This just in: Phone Snags Thwart 'Idol' Voters!
Ok, Captain Obvious. But here's the interesting part:
In last year's finale between Ruben Studdard and Clay Aiken, a total of 24 million votes were recorded, with Studdard declared the winner by a slim 134,000-vote margin.
But on the same night, Verizon, the nation's largest phone company, saw its daily volume increase by 116 million calls while SBC reported a call-volume increase of 115 million, according to Broadcasting & Cable.
Doing the math, that's 24 million votes recorded out of 230 million+ calls (not including other carriers) which is only 10% of the total votes cast! [As a Floridian, this makes me feel much better about our ability to record votes. <g>]
Now I know that 10 million or even 10 thousand out of any sized population is more than statistically relevant - but it seems like there should be much better ways to capture the vote from a technology standpoint. Of course, Fox loves the higher numbers and busy signals since they try to use them as a proxy for rating, so they'd probably never bite on some of these ideas. But it's worth considering.
1) Use caller ID to determine where votes are coming from and only allow each person to vote once per contestant per week (potential problem here with “private numbers“ that don't support caller ID). Another problem is that there's disparity here w.r.t. the number of phones per household.
2) Assign voter registration codes. People go online to register for these just like they would a real voter registration. This allows you to vote from any phone more than once (everybody in the family is happy) and potentially allows Fox to use registration data as the carrot for getting a code. That could be extremely valuable to advertisers. It eliminates the problem associated with private numbers - the new problem is that it requires Web access, but maybe you have a separate channel for requesting a vote code via telephone or snail mail. Of course, making sure everybody requests 1 and only 1 vote code is your next challenge - you can't use something like a social security number to ensure uniqueness. But this would stem the tide of “power dialers” who simply revive their BBS WarDialer software to cast Idol votes.
3) Web voting. It's obvious why they haven't implemented this yet given the sponsor money they get from AT&T. But they could make MSN or that “other” online service the sponsor. ;-) Obviously Web voting may not scale either, but I think it scales better than the existing telephone voting system would.
4) Stop caring about the outcome. That's right, after all, it's just American Idol. Sure, I'm rooting for Diana DeGarmo as much as the next guy - but if she doesn't win, I'm sure she'll have a perfectly good career (once she finishes high school and all). <g>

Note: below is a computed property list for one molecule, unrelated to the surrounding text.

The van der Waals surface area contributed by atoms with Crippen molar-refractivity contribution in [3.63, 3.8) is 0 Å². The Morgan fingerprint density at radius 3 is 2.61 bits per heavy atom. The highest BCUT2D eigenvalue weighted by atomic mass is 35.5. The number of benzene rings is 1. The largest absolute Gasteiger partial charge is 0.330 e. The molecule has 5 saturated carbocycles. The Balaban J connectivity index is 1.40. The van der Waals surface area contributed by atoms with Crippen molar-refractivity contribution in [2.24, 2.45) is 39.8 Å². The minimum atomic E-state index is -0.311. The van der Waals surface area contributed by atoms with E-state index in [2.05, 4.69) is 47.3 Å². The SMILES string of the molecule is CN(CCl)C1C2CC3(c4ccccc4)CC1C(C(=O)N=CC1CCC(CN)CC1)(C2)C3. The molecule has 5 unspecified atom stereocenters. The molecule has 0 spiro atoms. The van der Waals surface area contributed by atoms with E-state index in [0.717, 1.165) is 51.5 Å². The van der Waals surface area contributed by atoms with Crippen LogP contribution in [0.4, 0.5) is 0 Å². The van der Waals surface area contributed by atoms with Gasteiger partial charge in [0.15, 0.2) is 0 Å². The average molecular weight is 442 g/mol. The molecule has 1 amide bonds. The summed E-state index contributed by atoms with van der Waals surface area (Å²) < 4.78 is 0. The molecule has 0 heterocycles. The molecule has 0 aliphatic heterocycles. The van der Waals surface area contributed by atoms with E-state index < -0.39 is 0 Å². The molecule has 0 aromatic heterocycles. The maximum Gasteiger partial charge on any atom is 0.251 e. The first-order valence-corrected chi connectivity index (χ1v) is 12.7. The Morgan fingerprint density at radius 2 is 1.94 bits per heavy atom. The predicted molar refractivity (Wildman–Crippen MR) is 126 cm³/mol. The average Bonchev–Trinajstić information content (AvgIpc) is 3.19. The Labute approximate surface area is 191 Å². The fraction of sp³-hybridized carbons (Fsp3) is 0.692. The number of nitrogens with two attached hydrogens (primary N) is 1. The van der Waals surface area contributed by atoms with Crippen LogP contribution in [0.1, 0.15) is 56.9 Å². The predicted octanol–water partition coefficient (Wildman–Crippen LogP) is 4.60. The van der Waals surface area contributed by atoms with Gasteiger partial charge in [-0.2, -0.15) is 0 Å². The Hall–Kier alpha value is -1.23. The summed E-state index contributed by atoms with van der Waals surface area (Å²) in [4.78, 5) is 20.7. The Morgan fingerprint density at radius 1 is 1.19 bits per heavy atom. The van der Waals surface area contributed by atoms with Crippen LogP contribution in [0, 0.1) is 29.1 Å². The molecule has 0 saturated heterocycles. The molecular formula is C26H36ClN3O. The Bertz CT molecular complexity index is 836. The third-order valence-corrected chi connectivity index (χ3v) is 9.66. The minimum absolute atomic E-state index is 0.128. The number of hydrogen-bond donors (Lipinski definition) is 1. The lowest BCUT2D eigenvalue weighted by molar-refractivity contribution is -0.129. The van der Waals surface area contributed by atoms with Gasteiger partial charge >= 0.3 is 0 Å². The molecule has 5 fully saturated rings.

I did a Webcast yesterday that's online now. You can view the archive of that here:http://www.placeware.com/cc/mseventsbmo/view?id=1032247776&pw=webcast
Several people have asked whether or not it's still important to migrate away from the MSJVM in light of the April 2nd announcement. While the deadline has been extended for us to support the MSJVM, organizations still need to move away from the MSJVM for several reasons:1) Microsoft can only fix critical and security-related bugs with the MSJVM. This means that any bugs not falling into those categories can not be fixed as per Microsoft's agreement with Sun.2) Microsoft cannot enhance the MSJVM. Unless your application or applet is scheduled to be retired, this obviously can limit the amount of innovation you can do with your applet/lication.3) Microsoft cannot fix any bugs, even security bugs, after December 31, 2007. This means that if you have the MSJVM installed on any machines, you do run a potential security risk.
Migrating to .NET is just one way of getting off of the MSJVM. My webcast focuses on migration to .NET.
MSDN Webcast: Microsoft Java Virtual Machine TransitionThe recent announcement between Microsoft and Sun Microsystems has extended the end-of-life deadline for the MS JVM to December 31, 2007. But Microsoft can still only support critical security bugs during this time, and Microsoft can no longer enhance the functionality of the MS JVM. If you want to learn how to migrate your MS JVM-based applications to the .NET Framework and take advantage of a modern, fully-supported developer platform, then you should view this previously-recorded Webcast. This Webcast covers key migration scenarios using J# and the Java Language Conversion Assistant. Click here to view the webcast archive.